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Shy or Fearful Cats

ASPCA logoCats can develop a fear of people they don’t know for many reasons. Companion felines have unique personalities, and some are just more outgoing than others. However, if a cat is calm and friendly with his family but afraid of visitors, it’s often because he didn’t have enough experience meeting new people when he was very young. To be social and comfortable with all kinds of people, a cat must have frequent opportunities to meet numerous new and different people in low-key, pleasant circumstances while still a kitten, especially between the ages of two and seven weeks. Cats who didn’t spend much time with people as kittens-for example, former stray cats-might remain skittish around people their entire lives. Even cats who did meet lots of people when young can be afraid of specific kinds of people that they didn’t encounter very often, such as children, tall people or men. Having a bad experience with a person can also make a cat fearful around people. This fear might remain specific to the person involved in the bad experience, or it might broaden to include other people as well.

Other Possible Explanations for Your Cat's Behavior

Any sudden change in your cat’s behavior might indicate an underlying medical condition. If you notice any unusual physical or behavioral changes, or if your cat stops eating, see your veterinarian right away to rule out medical problems.

How to Resolve the Problem

Prevention is the best medicine. If you have a kitten, give him lots of chances to meet new people of different ages, sizes, shapes, races and genders. Make sure he also interacts with people who look unique for some reason, such as people in wheelchairs, people wearing hats and glasses, and people with beards. Whenever your kitten approaches a new person, reward him with praise, attention, play sessions or treats.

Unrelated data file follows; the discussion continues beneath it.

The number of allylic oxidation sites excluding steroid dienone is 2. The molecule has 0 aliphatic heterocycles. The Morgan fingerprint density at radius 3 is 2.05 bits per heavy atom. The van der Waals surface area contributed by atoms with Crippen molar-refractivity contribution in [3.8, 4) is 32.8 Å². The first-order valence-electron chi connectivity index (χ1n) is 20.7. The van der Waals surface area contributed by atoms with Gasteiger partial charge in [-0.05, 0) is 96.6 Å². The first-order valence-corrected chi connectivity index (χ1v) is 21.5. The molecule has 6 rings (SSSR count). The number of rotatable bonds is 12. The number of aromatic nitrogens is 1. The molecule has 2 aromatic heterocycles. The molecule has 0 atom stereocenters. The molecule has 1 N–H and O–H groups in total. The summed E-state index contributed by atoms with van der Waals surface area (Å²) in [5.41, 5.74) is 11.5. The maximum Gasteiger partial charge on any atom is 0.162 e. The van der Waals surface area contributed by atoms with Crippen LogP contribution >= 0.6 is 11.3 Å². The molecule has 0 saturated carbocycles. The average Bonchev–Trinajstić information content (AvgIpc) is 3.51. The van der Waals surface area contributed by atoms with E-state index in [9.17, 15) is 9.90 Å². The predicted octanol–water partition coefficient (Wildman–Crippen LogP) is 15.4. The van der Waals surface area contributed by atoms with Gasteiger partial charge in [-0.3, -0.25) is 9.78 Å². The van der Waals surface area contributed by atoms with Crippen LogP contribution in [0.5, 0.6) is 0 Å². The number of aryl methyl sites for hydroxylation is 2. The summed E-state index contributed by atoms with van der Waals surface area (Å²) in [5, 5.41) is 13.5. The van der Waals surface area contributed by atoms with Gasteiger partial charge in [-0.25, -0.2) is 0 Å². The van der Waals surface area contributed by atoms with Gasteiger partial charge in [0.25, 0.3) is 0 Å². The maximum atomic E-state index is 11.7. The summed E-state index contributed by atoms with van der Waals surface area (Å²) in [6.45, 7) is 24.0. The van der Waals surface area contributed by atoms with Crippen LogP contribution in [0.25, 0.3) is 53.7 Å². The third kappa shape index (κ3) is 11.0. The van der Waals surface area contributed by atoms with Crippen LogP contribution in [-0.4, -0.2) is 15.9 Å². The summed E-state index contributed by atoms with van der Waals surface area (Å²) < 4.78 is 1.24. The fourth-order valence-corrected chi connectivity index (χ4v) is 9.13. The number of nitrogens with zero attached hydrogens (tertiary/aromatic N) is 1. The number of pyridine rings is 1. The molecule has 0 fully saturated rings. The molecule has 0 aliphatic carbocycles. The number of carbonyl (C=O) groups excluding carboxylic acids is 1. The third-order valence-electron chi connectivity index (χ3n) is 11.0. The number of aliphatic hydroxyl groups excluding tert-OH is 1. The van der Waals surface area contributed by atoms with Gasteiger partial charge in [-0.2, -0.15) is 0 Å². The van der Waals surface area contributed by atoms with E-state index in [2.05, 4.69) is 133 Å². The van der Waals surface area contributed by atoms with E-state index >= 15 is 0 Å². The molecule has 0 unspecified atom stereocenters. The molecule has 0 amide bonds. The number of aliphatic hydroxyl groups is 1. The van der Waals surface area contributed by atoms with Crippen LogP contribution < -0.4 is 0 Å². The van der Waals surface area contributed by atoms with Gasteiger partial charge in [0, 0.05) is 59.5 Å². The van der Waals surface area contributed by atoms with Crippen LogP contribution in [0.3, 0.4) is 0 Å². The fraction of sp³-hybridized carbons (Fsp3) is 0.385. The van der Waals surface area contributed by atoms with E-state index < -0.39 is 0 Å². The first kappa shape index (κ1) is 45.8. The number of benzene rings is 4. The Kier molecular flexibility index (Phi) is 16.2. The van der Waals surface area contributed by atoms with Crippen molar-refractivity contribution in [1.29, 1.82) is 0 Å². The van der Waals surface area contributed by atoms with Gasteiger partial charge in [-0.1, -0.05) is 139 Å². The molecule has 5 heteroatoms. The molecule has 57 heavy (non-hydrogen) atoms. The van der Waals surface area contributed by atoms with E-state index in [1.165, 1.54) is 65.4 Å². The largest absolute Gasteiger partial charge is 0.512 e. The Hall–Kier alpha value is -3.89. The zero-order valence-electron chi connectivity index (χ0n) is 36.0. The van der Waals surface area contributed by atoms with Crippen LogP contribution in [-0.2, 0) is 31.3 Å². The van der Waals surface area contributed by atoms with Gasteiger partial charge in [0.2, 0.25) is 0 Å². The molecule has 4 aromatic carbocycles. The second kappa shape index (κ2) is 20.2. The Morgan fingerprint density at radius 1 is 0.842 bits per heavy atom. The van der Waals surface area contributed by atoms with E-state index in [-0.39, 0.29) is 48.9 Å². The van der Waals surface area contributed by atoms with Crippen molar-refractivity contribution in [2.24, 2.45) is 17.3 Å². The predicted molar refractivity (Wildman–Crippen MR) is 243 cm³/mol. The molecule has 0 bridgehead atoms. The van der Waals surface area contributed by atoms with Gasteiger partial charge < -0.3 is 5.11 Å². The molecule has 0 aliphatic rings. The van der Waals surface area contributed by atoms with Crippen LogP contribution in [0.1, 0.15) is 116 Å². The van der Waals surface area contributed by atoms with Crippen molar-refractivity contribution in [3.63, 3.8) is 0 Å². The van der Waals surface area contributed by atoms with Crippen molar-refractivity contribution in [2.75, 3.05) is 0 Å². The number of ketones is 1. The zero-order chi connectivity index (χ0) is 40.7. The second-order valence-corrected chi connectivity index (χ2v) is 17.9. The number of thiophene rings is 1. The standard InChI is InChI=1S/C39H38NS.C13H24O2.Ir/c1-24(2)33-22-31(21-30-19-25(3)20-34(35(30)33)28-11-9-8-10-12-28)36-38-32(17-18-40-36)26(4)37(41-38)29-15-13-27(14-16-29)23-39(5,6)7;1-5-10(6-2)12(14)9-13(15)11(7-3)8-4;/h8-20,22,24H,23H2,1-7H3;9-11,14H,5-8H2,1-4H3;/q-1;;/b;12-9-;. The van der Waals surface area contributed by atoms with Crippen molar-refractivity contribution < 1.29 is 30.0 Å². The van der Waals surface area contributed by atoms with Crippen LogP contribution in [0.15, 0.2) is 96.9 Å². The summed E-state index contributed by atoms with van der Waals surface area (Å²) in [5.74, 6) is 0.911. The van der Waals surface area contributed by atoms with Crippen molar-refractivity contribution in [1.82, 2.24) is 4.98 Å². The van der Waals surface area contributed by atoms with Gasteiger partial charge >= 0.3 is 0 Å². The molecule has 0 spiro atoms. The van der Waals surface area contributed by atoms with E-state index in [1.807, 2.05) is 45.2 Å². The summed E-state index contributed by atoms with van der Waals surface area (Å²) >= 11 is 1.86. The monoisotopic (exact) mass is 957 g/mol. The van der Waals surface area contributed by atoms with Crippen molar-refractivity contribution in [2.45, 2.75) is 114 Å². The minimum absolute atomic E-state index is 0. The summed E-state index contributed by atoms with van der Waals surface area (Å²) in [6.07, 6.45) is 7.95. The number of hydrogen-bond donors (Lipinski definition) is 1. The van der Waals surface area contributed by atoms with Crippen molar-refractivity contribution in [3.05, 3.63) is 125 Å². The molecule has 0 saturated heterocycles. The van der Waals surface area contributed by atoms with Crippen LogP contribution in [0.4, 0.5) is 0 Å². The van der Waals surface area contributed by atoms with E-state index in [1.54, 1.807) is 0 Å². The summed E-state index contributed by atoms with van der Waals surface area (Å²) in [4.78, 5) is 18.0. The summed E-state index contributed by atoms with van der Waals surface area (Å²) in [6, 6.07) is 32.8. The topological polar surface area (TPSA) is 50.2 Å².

If you have an adult cat who’s afraid of people, the main way to help him relax around guests is to encourage him to approach them very gradually and give him lots of rewards along the way. When visitors arrive, try the following:

  • Ask guests to let your cat approach them instead of approaching him.
  • Ask your guests to squat or sit down so they seem smaller and less intimidating to your cat. Remaining quiet and avoiding direct eye contact will also make guests seem less scary.
  • You or someone your cat loves and trusts can offer him treats or encourage him to play, as far away from visitors as necessary to make him comfortable.
  • If you cat doesn’t want to come out of hiding, try rattling his food bag or opening a can of his food, which might coax him out. You can also try closing doors before visitors arrive so your cat can’t hide in another room.
  • If your cat can remain calm enough to eat or play at a distance from visitors, gradually entice him to come closer with treats or toys.
  • If your cat will come within several feet of visitors, ask your guests to gently toss treats or toys for him.
  • Cats have short attention spans. Your cat might prefer to walk away or go hide after just a few minutes. Let him leave and don’t feel discouraged. Just try another short session later.
  • Anti-anxiety medication might help ease your cat’s fear, especially if you have frequent guests or if your cat is particularly fearful. If you’re interested in learning more about medications, contact a board-certified veterinary behaviorist or a Certified Applied Animal Behaviorist (CAAB). Please see our article called Finding Professional Help for information about how to locate one of these professionals in your area. Always consult with your veterinarian or a board-certified veterinary behaviorist before giving your cat any type of medication for a behavior problem.

WebMD Veterinary Reference from ASPCA Virtual Pet Behaviorist

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